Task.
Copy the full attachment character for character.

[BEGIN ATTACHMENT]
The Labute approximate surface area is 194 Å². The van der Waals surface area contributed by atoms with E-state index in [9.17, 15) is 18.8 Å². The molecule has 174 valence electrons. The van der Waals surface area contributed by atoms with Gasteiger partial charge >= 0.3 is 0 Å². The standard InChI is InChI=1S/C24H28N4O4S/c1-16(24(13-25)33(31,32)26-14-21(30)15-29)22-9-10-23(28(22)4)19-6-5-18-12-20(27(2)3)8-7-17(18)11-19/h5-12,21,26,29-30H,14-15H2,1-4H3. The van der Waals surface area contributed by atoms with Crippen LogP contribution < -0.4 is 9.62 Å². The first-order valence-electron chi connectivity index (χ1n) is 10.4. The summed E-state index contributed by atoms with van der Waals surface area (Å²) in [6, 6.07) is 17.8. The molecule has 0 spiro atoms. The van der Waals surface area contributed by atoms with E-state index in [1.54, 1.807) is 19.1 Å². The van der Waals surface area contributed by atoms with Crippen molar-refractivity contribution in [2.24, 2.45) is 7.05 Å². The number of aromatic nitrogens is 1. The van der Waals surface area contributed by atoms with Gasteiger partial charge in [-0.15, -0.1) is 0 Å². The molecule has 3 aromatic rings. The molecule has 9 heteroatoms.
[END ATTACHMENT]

The Labute approximate surface area is 194 Å². The van der Waals surface area contributed by atoms with E-state index in [9.17, 15) is 18.8 Å². The molecule has 174 valence electrons. The van der Waals surface area contributed by atoms with Gasteiger partial charge >= 0.3 is 0 Å². The standard InChI is InChI=1S/C24H28N4O4S/c1-16(24(13-25)33(31,32)26-14-21(30)15-29)22-9-10-23(28(22)4)19-6-5-18-12-20(27(2)3)8-7-17(18)11-19/h5-12,21,26,29-30H,14-15H2,1-4H3. The van der Waals surface area contributed by atoms with Crippen LogP contribution < -0.4 is 9.62 Å². The first-order valence-electron chi connectivity index (χ1n) is 10.4. The summed E-state index contributed by atoms with van der Waals surface area (Å²) in [6, 6.07) is 17.8. The molecule has 0 spiro atoms. The van der Waals surface area contributed by atoms with E-state index in [1.54, 1.807) is 19.1 Å². The van der Waals surface area contributed by atoms with Crippen molar-refractivity contribution in [2.24, 2.45) is 7.05 Å². The number of aromatic nitrogens is 1. The van der Waals surface area contributed by atoms with Gasteiger partial charge in [-0.15, -0.1) is 0 Å². The molecule has 3 aromatic rings. The molecule has 9 heteroatoms.